While there is no legislation in South Africa regarding the erection of electric fences and the impacts this has on wildlife, there are some simple and effective solutions to prevent the appalling deaths of tortoises and pangolins. 'Farmers and electric fence contractors can take steps to minimise electric fence mortalities among non-target species, while still ensuring that fences serve their intended fpurpose,' Dr Arnot maintains.
Dr Arnot has worked with Steven Molteno of the global network, Local Governments for Sustainability, to raise awareness of the issue. They have provided landowners with the following simple solutions:
1. Height of tripwire
Raise the tripwire (or lowest live strand of the main fence) as high as possible, ideally to at least 250 mm. This means that most tortoises will not even brush against it. Only the largest specimens will come in contact with a 250mm-high tripwire.
2. Distance of tripwire from fence
If possible, set the tripwire 400 mm to 500 mm away from the main fence. This measure will only help if the tripwire is raised.
3. Rocky barrier
Place a physical barrier, such as large rocks along the base of the fence. This rocky 'apron' should be high enough to divert tortoises and pangolins away from the fence, and prevent them from coming into contact with live electric wires. It will also go a long way towards preventing predators and other species from pushing or digging under the fence. In fact, it could even obviate the need for a tripwire. This is an inexpensive option, especially if the farm has rocky terrain.
4. Switch off during the day
If the purpose of the fence is to deter predators and keep them away from sheep, goats or wildlife, remember that predators, such as jackals, are typically nocturnal. Tortoises, by contrast, are strictly diurnal. This means that you can install duty cycle or timer switches on the fence, which turn off the electric current during daylight hours when tortoises are active, and turn it on again at night when predators hunt. Using such a timer could also help to reduce electricity costs by up to 50%.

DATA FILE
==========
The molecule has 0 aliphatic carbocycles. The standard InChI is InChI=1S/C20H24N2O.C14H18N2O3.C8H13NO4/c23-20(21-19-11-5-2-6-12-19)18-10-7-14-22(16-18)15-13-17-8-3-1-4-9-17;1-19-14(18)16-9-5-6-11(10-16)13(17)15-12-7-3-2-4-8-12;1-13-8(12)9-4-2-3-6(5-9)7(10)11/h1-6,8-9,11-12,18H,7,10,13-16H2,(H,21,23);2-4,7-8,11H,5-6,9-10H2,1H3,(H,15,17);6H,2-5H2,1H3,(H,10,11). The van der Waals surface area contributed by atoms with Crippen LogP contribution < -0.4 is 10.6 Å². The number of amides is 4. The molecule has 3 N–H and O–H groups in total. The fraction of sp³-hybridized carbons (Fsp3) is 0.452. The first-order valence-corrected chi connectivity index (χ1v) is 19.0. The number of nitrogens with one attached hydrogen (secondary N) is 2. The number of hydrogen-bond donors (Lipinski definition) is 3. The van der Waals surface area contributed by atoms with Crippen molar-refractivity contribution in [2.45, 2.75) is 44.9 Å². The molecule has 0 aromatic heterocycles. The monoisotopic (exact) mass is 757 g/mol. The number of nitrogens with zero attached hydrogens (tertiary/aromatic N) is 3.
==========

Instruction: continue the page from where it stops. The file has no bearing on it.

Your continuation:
5. Use mesh lower down
Another option is to use a mesh wire barrier, such as diamond mesh, on the lower section of the fence, instead of installing electrified wires close to the ground. Such mesh fences inhibit the movement of small predators and prevent them from getting under the fence, especially if combined with a rock-packed apron. Live wires can still be used higher up on the fence.
Other threats jeopardising the tortoise population in South Africa are fires, road kill, the pet trade and the muti trade. While natural fires have always occurred, the increase in fires today is largely attributed to humans. Poor land management, starting fires and not being able to control them and other irresponsible practices is having a devastating effect on wildlife that is unable to escape in time. Tortoises often get killed on roads, particularly after rain when they venture onto the road for water. Both the muti and pet trades are atrocious, illegal practices resulting in a decrease in the tortoise population. People sometimes ignorantly remove tortoises from the wild and take them to areas that differ in vegetation and climate, and where they are unable to adapt and cannot survive.
There is a dearth of research on this animal in South Africa. Funding for research is limited because tortoises are not regarded as a popular research species choice. Dr Arnot however hopes to raise the awareness about the dwindling tortoise numbers in South Africa before it is too late by publishing research and writing on the topic.
*Dr Luke Arnot is a member of the surgery team at the Production Animal Studies of Onderstepoort Veterinary Academic Hospital. He is involved in Onderstepoort's community work in the area, assisting poorer communities in keeping their production animals healthy. He lectures in bovine health and production.